Many of us come to counselling because of grief or a loss-related issue. Loss invokes a shock to the system: our typical ways of going about are business are shattered; our sense of reality, even if it was dysfunctional in some way, has been turned on its head. We are creatures of habit. We crave stability and resist change. When something happens to disrupt this state of mind we can become easily discombobulated and it’s normal to need support. Friends and family can be a godsend, or not. Sometimes we seem stuck, unable to function in our daily life existence. Counselling and therapy can help.
Grief is an emotional response to a loss of some kind. It may be known as mourning or bereavement when we are grieving the loss of a loved one or pet who has died. Bereavement is a process, although it’s not as straightforward as you might expect.
A number of years ago, the idea of “stages of grief” was a popular one. It was common for health professionals to say things like, “He’s in the denial stage” or “she’s bargaining,” for example. What is more commonly understood is that while some people experience bereavement as separate stages, others don’t have this experience at all, and this is normal too. And for those who identify with stages such as ‘anger’, ‘depression’, ‘acceptance’ they may even find that they experience these states in no predictable order. No matter what your experience of grief, it’s best to expect the unexpected and refrain from self-judgement about what you “should” be experiencing.
Bereavement can also sometimes be described as complicated, which can mean that a person has put their grieving “on hold” and some time later an emotional dam bursts and all the unresolved and undealt with grief is there on the table. Sometimes bereavement is also complicated when the relationship with the person who has died was, when they were alive, a difficult one. Examples include situations where the person perpetrated abuse or neglect, where family members had physically and emotionally severed contact with one another, or where there were issues that occurred that were never adequately resolved when the deceased was alive.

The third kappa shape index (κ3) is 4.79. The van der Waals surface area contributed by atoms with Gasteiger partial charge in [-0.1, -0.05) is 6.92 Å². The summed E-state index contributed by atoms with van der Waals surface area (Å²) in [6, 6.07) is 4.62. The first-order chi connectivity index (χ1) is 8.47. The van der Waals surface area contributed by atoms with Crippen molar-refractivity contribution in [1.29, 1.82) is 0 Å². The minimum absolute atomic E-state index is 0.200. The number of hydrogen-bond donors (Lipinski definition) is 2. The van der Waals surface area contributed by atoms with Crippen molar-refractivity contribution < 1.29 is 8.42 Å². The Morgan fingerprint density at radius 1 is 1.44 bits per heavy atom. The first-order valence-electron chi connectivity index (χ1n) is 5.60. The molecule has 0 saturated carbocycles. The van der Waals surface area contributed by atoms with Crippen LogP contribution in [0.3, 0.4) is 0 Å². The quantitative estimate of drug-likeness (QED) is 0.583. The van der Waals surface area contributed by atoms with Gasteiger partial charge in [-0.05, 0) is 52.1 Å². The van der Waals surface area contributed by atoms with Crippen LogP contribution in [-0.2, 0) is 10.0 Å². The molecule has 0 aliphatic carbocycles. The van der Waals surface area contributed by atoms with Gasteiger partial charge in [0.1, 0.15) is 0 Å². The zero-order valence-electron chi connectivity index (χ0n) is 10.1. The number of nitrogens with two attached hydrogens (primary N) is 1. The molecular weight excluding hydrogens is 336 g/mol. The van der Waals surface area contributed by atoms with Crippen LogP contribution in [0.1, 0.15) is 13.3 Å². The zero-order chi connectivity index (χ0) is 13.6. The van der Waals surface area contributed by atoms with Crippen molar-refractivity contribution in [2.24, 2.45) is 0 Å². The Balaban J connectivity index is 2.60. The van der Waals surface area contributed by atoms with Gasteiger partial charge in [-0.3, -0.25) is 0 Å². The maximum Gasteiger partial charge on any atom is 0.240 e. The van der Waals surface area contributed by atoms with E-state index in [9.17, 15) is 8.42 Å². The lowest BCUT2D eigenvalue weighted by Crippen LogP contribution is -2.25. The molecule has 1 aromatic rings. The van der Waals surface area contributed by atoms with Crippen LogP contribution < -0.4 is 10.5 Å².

People come to my downtown Vancouver counselling and psychotherapy office for a variety of loss-related reasons, including:
People cope with grief and loss in highly individualized ways. Strategies that my clients have used over the years include, in no particular order:
If you would like additional, individualized counselling support in your grief or loss journey, I would be pleased to meet with you. Asking for help is a strength, not a weakness. Call or email me today.
List of private master’s-level counsellors, or their interns, offering subsidized counselling. Updated quarterly.
Canada-wide, 24/7 professional phone counselling and other support options.
Resource list, updated quarterly.
Specialized support programs, including counselling, for persons living with HIV, cancer, hepatitis C and other illnesses.
Offers a healing space, retreats, counselling and other groups for those affected by cancer.
Canadian-based online resource for parents who have experienced miscarriage, stillbirth and neonatal loss. Promotes awareness to the general public and gives friends and loved ones ideas for practical ways to provide help and support.
A resource list of lower-cost professional counselling options in Vancouver. Corrections and suggestions welcome.
Phone and online peer support; information and prevention of sudden infant death syndrome.
International self-help organization for parents who have experienced the death of a child.
Group grief support.
Telephone support, info/referral
Time-limited counselling support for adults who have made a suicide attempt, or are experiencing suicidal thoughts; also offers support and education for people who are concerned about a loved one with suicidal ideation, or are grieving their loss by suicide.
Focuses on practical issues for survivors who have lost a loved one to suicide. PDF